- Shares bought by state rescue fund have underperformed index
- Targets trade at almost double the benchmark index's value
It looked like the perfect target for copycat investors in China: a state-run agency armed with more than $400 billion to prop up share prices.
When the filings came in -- showing China Securities Finance Corp. had taken major stakes in companies as part of its market-rescue effort -- traders jumped to buy what they dubbed on social media as “the King’s favorite concubines.” Unfortunately for the copycats, an endorsement from the equity market’s savior has done nothing to ensure outsized returns. In fact, it’s just the opposite -- the stock picks have trailed the broader market. The 46 companies that reported the agency as a top 10 shareholder in the past two months lost an average 29 percent since the announcement, versus a 21 percent drop for the Shanghai Composite Index.
The underperformance is a sign that the pace of China Securities Finance purchases is slowing as authorities become less concerned about an equity-market freefall. While the agency will remain in the market for years to come, it won’t normally step in unless there’s unusual volatility and systemic risks, the China Securities Regulatory Commission said on Aug. 14. Among the fund’s purchases were Eastern Gold Jade Co., a jewelry company, and Guangdong Meiyan Jixiang Hydropower Co., an investment firm.
"Market forces are now playing a larger role while the ‘national team’ is doing less," said Ronald Wan, chief executive at Partners Capital International in Hong Kong. "It’s risky for investors to just copy the fund as the state has considerations beyond commercial reasons."
Chasing stocks bought by the rescue fund are another sign of how state intervention is leading to price distortions in the world’s second-largest equity market. Instead of looking at a company’s earnings or valuation outlook, traders tried to second-guess the target of state funds. The government has spent 1.5 trillion yuan ($235 billion) buying shares since the rout began three months ago through August, according to Goldman Sachs Group Inc.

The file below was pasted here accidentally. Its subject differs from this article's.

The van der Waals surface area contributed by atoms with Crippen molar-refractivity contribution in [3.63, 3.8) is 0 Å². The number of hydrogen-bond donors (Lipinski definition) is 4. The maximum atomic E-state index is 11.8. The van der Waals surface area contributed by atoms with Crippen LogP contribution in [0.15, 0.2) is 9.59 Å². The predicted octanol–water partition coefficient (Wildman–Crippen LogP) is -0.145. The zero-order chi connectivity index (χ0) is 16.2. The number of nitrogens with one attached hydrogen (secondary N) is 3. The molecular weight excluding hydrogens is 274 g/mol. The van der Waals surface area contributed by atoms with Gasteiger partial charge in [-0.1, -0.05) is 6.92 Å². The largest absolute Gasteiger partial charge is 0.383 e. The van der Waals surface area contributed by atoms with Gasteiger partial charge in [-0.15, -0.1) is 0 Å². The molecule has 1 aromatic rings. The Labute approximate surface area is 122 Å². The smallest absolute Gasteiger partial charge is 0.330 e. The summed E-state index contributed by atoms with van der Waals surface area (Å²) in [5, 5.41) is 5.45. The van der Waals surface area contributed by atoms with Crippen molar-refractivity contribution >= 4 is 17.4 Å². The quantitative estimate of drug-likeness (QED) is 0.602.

The Shanghai Composite surged 4.9 percent Wednesday, extending gains in the last hour of trading in a pattern that’s become associated with state support.
The government fund’s shopping list proved diverse. Among the targets were drug makers, builders, chemical producers, miners, auto-equipment manufacturers, power producers, food suppliers as well as financial companies. Six of the companies reported a loss last year and another 11 posted declining profit.
Investors didn’t seem to care. Turnover jumped an average of 35 percent the day after the companies said China Securities Finance had bought their shares.
Eastern Gold Jade rallied by the 10 percent daily limit on Aug. 17, the first trading day after disclosing China Securities Finance had accumulated a 4.2 percent stake as its third-biggest shareholder. Gains didn’t last, with the stock tumbling 49 percent since the announcement, compared with a 24 percent retreat for the Shanghai Composite. Even after the losses, the Shenzhen-based company -- which reported a 37 percent drop in net income last year -- trades at 4.7 times price-to book.
Tianjin Zhonghuan Semiconductor Co. has slumped 54 percent to a nine-month low since revealing China Securities Finance’s interest on Aug. 12.
In other cases, investors needed to be quick. Loss-making Guangdong Meiyan Jixiang Hydropower climbed more than 150 percent over 11 days after saying on Aug. 3 the state rescue fund had bought shares. The stock has since plunged 49 percent.
Even after the declines, the 46 companies trade at an average 3.2 times book value, compared with the Shanghai Composite Index’s 1.8 multiple.
"In terms of what it bought, the government fund has done a terrible job," said Francis Lun, chief executive officer at Geo Securities Ltd. in Hong Kong. "They should have just bought index stocks."